Faster, faster

Source: Rail Technology Magazine Jun/Jul 2012

British Transport Police’s Chief Inspector Christopher Horton and London Underground’s Operations Director Nigel Holness speak to RTM about an innovative new scheme to improve emergency response on the Underground.

A collaborative new trial has cut emergency response times by more than half, and is now set to be rolled out to other London sites. Coordinating staff, vehicles and expertise, the TfL and British Transport Police (BTP) partnership could prove a model for improved safety and performance throughout the rail network.

RTM spoke to BTP Chief Inspector Christopher Horton and LU’s Operations Director Nigel Holness to find out more.

Although London Underground (LU) and Tube Lines have had an Emergency Response Unit (ERU) in place for many years, it has historically been difficult for TfL to respond quickly to incidents due to legal limitations and criteria for using the emergency blue light.

Holness explained: “One of the perennial problems it’s faced is getting to incidents quickly. Because they’re quite large, heavy vehicles and carry lots of equipment that helps us deal with incidents, the difficulty has always been getting to site.”

The impetus for the new scheme was the criticism of response times on the part of TfL, particularly after the 7/7 London bombings, as legal issues limited the use of a blue light response. A lack of critical understanding and equipment from the BTP meant that the speed and resources to provide an efficient response were divided.

“All of this came about after 7/7 and us thinking about how we can respond to incidents faster, and recover the service more quickly,” Holness said.

Horton added: “We were looking to improve the work that we do in response to serious, critical incidents with the industry – looking at key managers, how we get them to site quickly and manage incidents more effectively.

“One of the key frustrations is that quite often we would turn up on the site as emergency services for things like a person under the train, but the critical equipment needed would be a non-emergency response with railway engineers, which wasn’t good for us responding to the incident but also there’s issue of services being disrupted, restoring services as soon as possible, getting the railway back to normality.

“We thought ‘actually, maybe we need to look a bit closer at what joint response we can provide to these serious railway incidents’ – especially where it was likely that it would be lifethreatening and involve serious disruption.”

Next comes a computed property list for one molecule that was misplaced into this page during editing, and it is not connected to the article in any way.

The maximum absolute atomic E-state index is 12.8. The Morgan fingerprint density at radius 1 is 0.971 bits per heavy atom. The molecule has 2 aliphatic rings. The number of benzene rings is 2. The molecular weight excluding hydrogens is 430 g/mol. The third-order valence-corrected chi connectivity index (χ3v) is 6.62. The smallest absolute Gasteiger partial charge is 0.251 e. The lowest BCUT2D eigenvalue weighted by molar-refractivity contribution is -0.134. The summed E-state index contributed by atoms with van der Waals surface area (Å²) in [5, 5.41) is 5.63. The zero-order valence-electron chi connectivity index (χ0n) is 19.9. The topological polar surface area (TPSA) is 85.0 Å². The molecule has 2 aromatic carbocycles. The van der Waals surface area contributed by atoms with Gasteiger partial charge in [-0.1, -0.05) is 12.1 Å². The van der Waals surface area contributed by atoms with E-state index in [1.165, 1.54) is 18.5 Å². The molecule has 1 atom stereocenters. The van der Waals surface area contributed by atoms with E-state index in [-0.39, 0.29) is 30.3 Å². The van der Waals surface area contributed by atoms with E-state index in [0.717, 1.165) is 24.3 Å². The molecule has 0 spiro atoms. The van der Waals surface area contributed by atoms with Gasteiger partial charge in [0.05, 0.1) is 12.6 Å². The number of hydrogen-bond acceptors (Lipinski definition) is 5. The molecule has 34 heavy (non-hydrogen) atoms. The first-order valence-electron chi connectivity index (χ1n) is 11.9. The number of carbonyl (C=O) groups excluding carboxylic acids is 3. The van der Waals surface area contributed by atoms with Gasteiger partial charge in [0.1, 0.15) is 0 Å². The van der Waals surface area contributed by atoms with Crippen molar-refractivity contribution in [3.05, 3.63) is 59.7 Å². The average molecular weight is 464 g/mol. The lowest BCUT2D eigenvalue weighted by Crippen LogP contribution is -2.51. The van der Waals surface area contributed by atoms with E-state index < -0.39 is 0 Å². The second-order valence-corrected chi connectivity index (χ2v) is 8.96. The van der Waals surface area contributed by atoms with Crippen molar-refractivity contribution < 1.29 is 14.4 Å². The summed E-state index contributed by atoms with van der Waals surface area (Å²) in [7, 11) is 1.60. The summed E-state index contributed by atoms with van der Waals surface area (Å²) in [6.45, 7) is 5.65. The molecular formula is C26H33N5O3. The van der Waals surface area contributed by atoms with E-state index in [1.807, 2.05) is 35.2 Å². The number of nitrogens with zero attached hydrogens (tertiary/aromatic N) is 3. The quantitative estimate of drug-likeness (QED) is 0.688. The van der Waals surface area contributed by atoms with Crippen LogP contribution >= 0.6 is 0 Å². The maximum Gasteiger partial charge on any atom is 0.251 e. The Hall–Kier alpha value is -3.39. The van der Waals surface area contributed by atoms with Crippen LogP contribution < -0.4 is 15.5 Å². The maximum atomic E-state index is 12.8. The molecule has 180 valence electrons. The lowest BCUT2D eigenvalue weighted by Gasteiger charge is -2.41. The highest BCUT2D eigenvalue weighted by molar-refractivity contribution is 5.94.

Joint response

LU and BTP thus developed a partnership that incorporated a BTP officer working with a team of maintenance engineers from the rail industry in a Tube Lines ERU. This was officially designated as a police vehicle and could operate using its blue light under certain criteria – when there is a threat to life or customer safety.

As both parties were previously sending responses to a single incident, Horton said: “There’s no sense for us to send off to an incident and so do Tube Lines and ERU, why don’t we combine the response? It makes it a lot slicker.”

He cited the whole aim of the initiative – “getting the right people with the right equipment to the right place, quickly and efficiently”.

The faster response means specialist knowledge and kit can be in place in less time, helping police, service recovery and passengers.

“We’re there on site with the right kit and the right people,” Holness agreed.

From February 2012, the ERUs in the trial became a joint function, managed by a partnership approach. The trial, currently operating out of Camden for 12 months, sees seven BTP officers and 35 Tube Lines engineers in five teams, working 24 hours a day to respond quickly to emergencies and incidents on the Underground and DLR (Docklands Light Railway).

Tube Lines provides the ERU service from four sites in total: Acton Town, Battersea, Stratford and Camden. The partnership decided to run a trial from one site to begin with; Camden was converted for use in February and is already demonstrating the potential value of the scheme.

Horton said: “In the first few months it became really apparent the difference it was making, in terms of response, certainly for BTP and the industry. We more than halved the response time, which was phenomenal. We are saving the industry a substantial amount of money per month because it gets the system up and running quicker.”

Shared objectives